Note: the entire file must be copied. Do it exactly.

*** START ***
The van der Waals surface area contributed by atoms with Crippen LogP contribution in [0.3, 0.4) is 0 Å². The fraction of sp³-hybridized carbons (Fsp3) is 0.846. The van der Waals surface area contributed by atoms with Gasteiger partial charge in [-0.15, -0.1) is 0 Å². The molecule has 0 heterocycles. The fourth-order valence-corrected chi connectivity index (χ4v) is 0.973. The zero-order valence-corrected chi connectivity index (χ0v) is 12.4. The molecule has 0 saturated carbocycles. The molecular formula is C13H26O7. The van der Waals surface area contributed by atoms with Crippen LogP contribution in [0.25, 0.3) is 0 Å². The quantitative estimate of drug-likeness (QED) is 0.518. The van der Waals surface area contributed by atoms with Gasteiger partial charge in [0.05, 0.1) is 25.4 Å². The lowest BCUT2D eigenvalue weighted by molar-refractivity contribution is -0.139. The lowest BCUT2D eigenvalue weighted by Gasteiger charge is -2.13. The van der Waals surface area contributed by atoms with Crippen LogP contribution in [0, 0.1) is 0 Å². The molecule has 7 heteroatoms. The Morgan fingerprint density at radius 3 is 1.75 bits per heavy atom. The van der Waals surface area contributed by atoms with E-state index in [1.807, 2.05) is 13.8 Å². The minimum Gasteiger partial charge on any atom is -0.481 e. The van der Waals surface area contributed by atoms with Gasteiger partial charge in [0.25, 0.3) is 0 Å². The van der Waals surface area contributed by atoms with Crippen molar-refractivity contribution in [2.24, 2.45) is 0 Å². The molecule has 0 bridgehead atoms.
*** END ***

The van der Waals surface area contributed by atoms with Crippen LogP contribution in [0.3, 0.4) is 0 Å². The fraction of sp³-hybridized carbons (Fsp3) is 0.846. The van der Waals surface area contributed by atoms with Gasteiger partial charge in [-0.15, -0.1) is 0 Å². The molecule has 0 heterocycles. The fourth-order valence-corrected chi connectivity index (χ4v) is 0.973. The zero-order valence-corrected chi connectivity index (χ0v) is 12.4. The molecule has 0 saturated carbocycles. The molecular formula is C13H26O7. The van der Waals surface area contributed by atoms with Crippen LogP contribution in [0.25, 0.3) is 0 Å². The quantitative estimate of drug-likeness (QED) is 0.518. The van der Waals surface area contributed by atoms with Gasteiger partial charge in [0.05, 0.1) is 25.4 Å². The lowest BCUT2D eigenvalue weighted by molar-refractivity contribution is -0.139. The lowest BCUT2D eigenvalue weighted by Gasteiger charge is -2.13. The van der Waals surface area contributed by atoms with Crippen LogP contribution in [0, 0.1) is 0 Å². The molecule has 7 heteroatoms. The Morgan fingerprint density at radius 3 is 1.75 bits per heavy atom. The van der Waals surface area contributed by atoms with E-state index in [1.807, 2.05) is 13.8 Å². The minimum Gasteiger partial charge on any atom is -0.481 e. The van der Waals surface area contributed by atoms with Gasteiger partial charge in [0.25, 0.3) is 0 Å². The van der Waals surface area contributed by atoms with Crippen molar-refractivity contribution in [2.24, 2.45) is 0 Å². The molecule has 0 bridgehead atoms.